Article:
Neuroengineers from the Mortimer B. Zuckerman Mind Brain Behavior Institute at Columbia University in the US have developed a brain-computer interface that directly translates thoughts into intelligible, recognisable speech.

The new system offers hope for people with limited or no ability to speak, including patients with amyotrophic lateral sclerosis (ALS) or those recovering from a stroke. Around one in three patients who have had a stroke have some kind of problem with speech.

Based on speech synthesisers and artificial intelligence (AI), the interface tracks brain activity and clearly reconstructs the words heard by a person.

“The new system offers hope for people with limited or no ability to speak, including patients with amyotrophic lateral sclerosis (ALS) or those recovering from a stroke.”

The team believes that the new system has the potential to facilitate computers that can directly communicate with the brain.

Zuckerman Mind Brain Behavior Institute principal investigator Dr Nima Mesgarani said: “Our voices help connect us to our friends, family and the world around us, which is why losing the power of one’s voice due to injury or disease is so devastating.

“With today’s study, we have a potential way to restore that power. We’ve shown that, with the right technology, these people’s thoughts could be decoded and understood by any listener.”

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To create the system, the team used a computer algorithm called vocoder, which synthesises speech after being trained on recordings of people talking.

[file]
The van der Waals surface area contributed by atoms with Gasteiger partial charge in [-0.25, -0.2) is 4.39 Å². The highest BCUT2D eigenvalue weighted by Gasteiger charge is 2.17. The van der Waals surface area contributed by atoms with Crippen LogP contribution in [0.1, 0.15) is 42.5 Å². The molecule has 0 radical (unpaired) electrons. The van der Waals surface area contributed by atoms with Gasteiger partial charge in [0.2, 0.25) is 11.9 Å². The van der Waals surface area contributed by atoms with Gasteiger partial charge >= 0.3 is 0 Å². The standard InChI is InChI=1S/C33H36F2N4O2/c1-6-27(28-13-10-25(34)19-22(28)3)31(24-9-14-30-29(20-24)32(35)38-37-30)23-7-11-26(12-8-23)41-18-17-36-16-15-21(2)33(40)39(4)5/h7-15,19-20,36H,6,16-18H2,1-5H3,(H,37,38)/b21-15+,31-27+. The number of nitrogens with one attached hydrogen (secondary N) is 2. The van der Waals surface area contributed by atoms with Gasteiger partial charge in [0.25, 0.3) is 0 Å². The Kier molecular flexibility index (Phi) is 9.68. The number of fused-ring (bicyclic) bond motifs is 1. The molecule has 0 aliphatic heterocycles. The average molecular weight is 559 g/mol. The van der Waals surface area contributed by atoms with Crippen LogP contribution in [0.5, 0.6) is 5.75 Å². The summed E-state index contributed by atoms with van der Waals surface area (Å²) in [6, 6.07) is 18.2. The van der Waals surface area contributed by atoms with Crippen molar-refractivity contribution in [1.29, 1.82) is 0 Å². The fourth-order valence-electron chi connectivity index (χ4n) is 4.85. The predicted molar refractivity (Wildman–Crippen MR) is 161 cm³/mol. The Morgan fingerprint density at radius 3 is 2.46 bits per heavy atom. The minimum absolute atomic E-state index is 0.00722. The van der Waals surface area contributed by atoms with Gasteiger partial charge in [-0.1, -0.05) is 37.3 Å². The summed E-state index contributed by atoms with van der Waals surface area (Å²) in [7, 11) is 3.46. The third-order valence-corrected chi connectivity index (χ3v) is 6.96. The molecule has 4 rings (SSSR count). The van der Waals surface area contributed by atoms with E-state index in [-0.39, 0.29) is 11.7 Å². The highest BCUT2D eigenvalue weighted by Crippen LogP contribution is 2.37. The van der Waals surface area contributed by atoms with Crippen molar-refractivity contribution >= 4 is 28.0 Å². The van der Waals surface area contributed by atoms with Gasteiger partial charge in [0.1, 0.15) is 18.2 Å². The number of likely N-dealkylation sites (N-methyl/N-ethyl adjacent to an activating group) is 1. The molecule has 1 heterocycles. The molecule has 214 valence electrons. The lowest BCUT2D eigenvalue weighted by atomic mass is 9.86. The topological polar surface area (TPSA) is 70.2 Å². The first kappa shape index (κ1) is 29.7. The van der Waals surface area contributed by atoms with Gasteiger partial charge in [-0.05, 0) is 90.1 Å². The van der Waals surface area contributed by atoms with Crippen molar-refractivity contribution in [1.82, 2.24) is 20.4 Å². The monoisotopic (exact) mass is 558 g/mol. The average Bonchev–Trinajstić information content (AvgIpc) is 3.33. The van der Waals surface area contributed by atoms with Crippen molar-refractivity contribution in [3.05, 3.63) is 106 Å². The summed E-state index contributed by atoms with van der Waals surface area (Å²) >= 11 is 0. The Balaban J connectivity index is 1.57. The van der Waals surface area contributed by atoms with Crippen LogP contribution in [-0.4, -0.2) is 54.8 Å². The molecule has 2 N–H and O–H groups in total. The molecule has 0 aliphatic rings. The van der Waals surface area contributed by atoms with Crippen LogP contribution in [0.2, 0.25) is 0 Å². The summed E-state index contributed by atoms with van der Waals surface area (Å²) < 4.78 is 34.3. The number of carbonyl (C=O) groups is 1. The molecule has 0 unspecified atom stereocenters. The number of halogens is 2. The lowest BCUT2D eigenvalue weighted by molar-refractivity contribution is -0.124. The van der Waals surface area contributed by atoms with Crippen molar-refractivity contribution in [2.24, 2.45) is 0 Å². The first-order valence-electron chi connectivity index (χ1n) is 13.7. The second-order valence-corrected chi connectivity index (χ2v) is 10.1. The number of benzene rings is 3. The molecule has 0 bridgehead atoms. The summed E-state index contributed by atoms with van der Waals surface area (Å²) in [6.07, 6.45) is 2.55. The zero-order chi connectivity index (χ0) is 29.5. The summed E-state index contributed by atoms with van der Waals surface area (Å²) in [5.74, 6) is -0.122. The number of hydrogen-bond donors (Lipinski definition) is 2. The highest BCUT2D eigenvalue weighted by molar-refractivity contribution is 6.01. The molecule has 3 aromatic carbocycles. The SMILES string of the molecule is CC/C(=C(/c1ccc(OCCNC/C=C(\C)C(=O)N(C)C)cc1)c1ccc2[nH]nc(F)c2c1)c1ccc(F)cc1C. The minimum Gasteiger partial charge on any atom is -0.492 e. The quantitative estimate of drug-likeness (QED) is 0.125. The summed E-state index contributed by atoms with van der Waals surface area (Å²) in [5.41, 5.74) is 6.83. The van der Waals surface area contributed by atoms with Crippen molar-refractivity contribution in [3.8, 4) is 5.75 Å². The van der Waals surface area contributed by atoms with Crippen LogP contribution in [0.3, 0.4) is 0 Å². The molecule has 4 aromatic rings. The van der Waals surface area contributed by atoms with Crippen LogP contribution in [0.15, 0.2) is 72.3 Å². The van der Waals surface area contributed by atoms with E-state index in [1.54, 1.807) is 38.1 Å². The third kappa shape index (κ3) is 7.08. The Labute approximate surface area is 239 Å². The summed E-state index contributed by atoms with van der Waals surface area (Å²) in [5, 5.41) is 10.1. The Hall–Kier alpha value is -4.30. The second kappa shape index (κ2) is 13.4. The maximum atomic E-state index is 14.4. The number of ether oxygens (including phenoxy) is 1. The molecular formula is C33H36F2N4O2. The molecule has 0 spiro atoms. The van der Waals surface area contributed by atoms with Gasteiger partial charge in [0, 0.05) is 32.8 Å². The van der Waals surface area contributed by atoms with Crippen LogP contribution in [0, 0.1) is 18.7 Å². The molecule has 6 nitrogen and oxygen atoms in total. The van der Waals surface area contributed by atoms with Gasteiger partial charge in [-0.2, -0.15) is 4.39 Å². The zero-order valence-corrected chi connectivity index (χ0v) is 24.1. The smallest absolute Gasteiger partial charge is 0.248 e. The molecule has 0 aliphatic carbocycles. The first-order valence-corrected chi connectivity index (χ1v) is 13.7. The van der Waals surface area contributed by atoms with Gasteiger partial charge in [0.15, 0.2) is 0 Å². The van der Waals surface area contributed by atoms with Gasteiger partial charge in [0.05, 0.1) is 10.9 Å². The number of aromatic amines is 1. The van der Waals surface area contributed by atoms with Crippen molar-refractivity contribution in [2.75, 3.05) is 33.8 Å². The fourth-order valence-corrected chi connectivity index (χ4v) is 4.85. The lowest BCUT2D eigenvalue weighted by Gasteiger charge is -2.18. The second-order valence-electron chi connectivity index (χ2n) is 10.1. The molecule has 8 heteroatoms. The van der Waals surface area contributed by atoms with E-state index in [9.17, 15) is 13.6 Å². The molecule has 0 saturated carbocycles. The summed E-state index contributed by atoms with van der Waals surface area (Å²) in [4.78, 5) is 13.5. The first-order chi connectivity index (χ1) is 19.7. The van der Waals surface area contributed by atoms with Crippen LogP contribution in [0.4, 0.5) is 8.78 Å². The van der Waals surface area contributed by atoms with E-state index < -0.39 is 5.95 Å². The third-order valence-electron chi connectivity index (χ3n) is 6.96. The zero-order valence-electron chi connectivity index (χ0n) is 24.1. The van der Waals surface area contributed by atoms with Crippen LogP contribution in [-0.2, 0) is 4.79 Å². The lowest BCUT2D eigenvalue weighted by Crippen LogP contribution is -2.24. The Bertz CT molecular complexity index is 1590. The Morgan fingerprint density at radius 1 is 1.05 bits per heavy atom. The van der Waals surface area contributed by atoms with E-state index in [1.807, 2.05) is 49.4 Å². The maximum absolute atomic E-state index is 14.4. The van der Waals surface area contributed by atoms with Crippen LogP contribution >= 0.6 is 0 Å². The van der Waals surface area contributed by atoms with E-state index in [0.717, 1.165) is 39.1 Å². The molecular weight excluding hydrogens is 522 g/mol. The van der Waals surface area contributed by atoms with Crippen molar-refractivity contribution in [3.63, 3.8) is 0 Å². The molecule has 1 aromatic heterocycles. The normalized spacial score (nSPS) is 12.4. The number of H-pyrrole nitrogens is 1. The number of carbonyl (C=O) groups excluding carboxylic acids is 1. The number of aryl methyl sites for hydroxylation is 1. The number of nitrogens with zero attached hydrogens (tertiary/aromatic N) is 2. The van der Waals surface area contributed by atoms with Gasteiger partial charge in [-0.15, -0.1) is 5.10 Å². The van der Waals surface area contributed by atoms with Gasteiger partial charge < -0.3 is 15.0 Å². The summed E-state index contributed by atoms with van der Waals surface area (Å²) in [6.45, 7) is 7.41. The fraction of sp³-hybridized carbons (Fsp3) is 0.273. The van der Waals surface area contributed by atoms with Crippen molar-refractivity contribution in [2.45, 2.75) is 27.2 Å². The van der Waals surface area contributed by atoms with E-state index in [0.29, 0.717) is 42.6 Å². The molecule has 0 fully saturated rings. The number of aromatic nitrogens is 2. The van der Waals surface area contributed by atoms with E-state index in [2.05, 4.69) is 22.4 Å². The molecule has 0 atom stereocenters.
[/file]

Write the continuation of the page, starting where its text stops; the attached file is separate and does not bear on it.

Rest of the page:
Commonly, this technology is leveraged by Amazon Echo and Apple Siri.

The researchers partnered with Northwell Health Physician Partners Neuroscience Institute neurosurgeon Dr Ashesh Dinesh Mehta to train the vocoder in interpreting brain activity.

Epilepsy patients treated by Mehta were asked to listen to certain sentences and digits, and their brain signals were recorded to be run through the vocoder.

The sound generated by the vocoder in response to these signals was analysed and cleaned up by AI-based neural networks, which mimic the structure of biological neurons.

This led to the production of a robotic-sounding voice. People were able to understand and repeat the produced sounds in about 75% of the cases, which is said to be significantly higher than previous attempts.

While the system requires further training and testing, it is hoped to be applied in implants that can be worn and directly translate the user’s thoughts into words.

Mesgarani added: “This would be a game changer. It would give anyone who has lost their ability to speak, whether through injury or disease, the renewed chance to connect to the world around them.”

Additional reporting by Charlotte Edwards.